Literary serial killers are a strange conundrum for readers. On the one hand we should be repulsed by their actions. On the other hand they make for excellent character studies. It’s rare to find serial killer characters that capture the public’s attention (Dexter and Hannibal Lecter come to mind). Barbie Wilde’s The Venus Complex delves deeply into the neuroses and mental degradation of a serial killer. It’s a bold but flawed work and I found myself enjoying the novel for the most part.
Recently I reviewed Hellbound Hearts, an anthology series of short stories related to Clive Barker’s Hellraiser setting. Barbie Wilde’s story “Sister Cilice” stood out from the bunch due to its strong connection to the deeply sexual themes explored in Barker’s original tale. My significant other informed me that Wilde had written a full length novel. Wilde’s first novel continues her exploration of the twisted depths of human sexuality and the connection sexual desire has with horror.
For her first novel, Wilde chose to eschew the strict first-person narrative (like American Pyscho or the Dexter novels). Instead she revives an older horror tradition of journal entries as a narrative device. This allows Wilde to write short entries for quips and smaller ideas the character thinks of. The conceit of journal entries is intriguing because it is meant to be a therapeutic tool for the main character to overcome the recent trauma of a car accident. The format also allows Wilde to avoid the often tedious day-to-day interactions first-person stories can generate. The author’s writing style is very detail-oriented, focusing primarily on vivid imagery to convey her ideas. While she is capable of evoking responses with her images, Wilde’s grasp of characterization leaves much to be desired.
Due to the severe nature of the subject material, stories with serial killers as the protagonist must have some means of connecting with the audience. Otherwise, it becomes more difficult for the audience to stomach the gruesome mayhem that such stories engage in. While it’s not always the case (see Patrick Bateman), without that empathetic link to the killer such a character should be relegated to the role of antagonist (look no further than the murder/mystery genre in general for examples). Wilde’s serial killer Michael failed to provide me with a single trait to form an empathetic link to him. Instead I was subjected to a pseudo-intellectual misogynist. Wilde’s writing of the dream sequences and murder scenes are stellar but the character of Michael evoked nothing but contempt. Other literary serial killers like Lecter or Dexter Morgan have some redeemable quality that humanizes them just enough for the audience to accept their actions. Wilde tries to make Michael relatable by having dizzying rants on aspects of popular culture. To me such divergent sections felt less like humanizing moments and more like verbal temper tantrums. Perhaps Wilde wanted to avoid the trap of creating another Hannibal Lecter.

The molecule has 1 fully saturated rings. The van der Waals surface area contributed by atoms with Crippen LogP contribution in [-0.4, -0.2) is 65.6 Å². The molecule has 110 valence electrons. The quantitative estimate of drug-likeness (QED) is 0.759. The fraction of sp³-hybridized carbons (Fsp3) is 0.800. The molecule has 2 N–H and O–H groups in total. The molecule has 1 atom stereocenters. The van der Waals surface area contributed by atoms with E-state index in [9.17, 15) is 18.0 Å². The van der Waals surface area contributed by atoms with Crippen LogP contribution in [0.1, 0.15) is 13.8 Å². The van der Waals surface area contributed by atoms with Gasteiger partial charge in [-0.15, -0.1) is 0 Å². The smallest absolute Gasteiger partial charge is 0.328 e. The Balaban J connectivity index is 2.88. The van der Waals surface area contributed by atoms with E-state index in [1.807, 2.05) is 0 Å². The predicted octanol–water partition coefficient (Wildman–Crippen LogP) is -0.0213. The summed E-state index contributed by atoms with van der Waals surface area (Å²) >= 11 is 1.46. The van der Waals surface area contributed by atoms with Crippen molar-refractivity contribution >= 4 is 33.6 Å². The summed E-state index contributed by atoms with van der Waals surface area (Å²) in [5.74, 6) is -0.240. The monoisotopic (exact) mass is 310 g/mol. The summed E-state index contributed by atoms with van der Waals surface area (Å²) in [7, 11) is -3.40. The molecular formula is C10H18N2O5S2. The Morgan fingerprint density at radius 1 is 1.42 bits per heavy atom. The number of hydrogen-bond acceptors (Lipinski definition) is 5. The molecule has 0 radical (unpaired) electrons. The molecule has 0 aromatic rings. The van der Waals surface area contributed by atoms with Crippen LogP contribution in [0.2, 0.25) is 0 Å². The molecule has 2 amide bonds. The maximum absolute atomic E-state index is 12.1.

Despite my dislike for the protagonist, Wilde’s detailed dream sequences and murders were well-crafted. The inexorable slide into madness is a natural progression and Wilde milks her killer’s psychosis for every chilling detail she can. While detailing the steps needed to avoid detection, Michael becomes tolerable and Wilde reins in the character long enough to make a compelling narrative and show an almost textbook sociopath. Michael’s increasing nihilism leaks into his sexual fantasies, which are discussed in full detail. Wilde shows a strong stomach here as her protagonist plummets into the misogyny associated with such real-world killers as Bundy. The bridge between disturbing sexual fantasies and acting out such fantasies is not a long walk, according to Wilde’s story.
The Venus Complex is a tremendous first effort by Barbie Wilde that falls short of being a great book. The novel is well-paced, with the short journal entry chapters create a strong forward progression. For those that enjoy serial killer stories, this book is definitely worth a look. However, if you are disturbed by graphic, deviant sexuality, this may not be the book for you. Wilde examines her protagonist’s increasingly twisted sexual desires, showcasing her willingness to explore how dark one of our most primary impulses can be. Barbie Wilde hopefully has a long writing career ahead of her. She has a grasp of sensual horror that begs to be explored further.